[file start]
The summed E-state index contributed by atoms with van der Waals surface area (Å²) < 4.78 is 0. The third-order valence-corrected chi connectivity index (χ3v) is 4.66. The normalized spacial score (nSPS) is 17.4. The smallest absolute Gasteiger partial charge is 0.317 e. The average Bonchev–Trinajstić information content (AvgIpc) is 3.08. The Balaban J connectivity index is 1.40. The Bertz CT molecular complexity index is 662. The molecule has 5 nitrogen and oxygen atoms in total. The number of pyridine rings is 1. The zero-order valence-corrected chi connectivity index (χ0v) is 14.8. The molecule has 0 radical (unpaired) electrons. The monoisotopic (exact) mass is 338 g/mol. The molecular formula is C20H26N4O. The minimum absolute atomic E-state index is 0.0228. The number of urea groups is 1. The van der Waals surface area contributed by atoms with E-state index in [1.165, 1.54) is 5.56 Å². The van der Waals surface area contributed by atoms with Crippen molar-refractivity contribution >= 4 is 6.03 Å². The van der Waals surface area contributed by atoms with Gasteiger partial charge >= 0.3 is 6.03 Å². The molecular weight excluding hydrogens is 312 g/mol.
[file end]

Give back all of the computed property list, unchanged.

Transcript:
The summed E-state index contributed by atoms with van der Waals surface area (Å²) < 4.78 is 0. The third-order valence-corrected chi connectivity index (χ3v) is 4.66. The normalized spacial score (nSPS) is 17.4. The smallest absolute Gasteiger partial charge is 0.317 e. The average Bonchev–Trinajstić information content (AvgIpc) is 3.08. The Balaban J connectivity index is 1.40. The Bertz CT molecular complexity index is 662. The molecule has 5 nitrogen and oxygen atoms in total. The number of pyridine rings is 1. The zero-order valence-corrected chi connectivity index (χ0v) is 14.8. The molecule has 0 radical (unpaired) electrons. The monoisotopic (exact) mass is 338 g/mol. The molecular formula is C20H26N4O. The minimum absolute atomic E-state index is 0.0228. The number of urea groups is 1. The van der Waals surface area contributed by atoms with E-state index in [1.165, 1.54) is 5.56 Å². The van der Waals surface area contributed by atoms with Crippen molar-refractivity contribution >= 4 is 6.03 Å². The van der Waals surface area contributed by atoms with Gasteiger partial charge >= 0.3 is 6.03 Å². The molecular weight excluding hydrogens is 312 g/mol.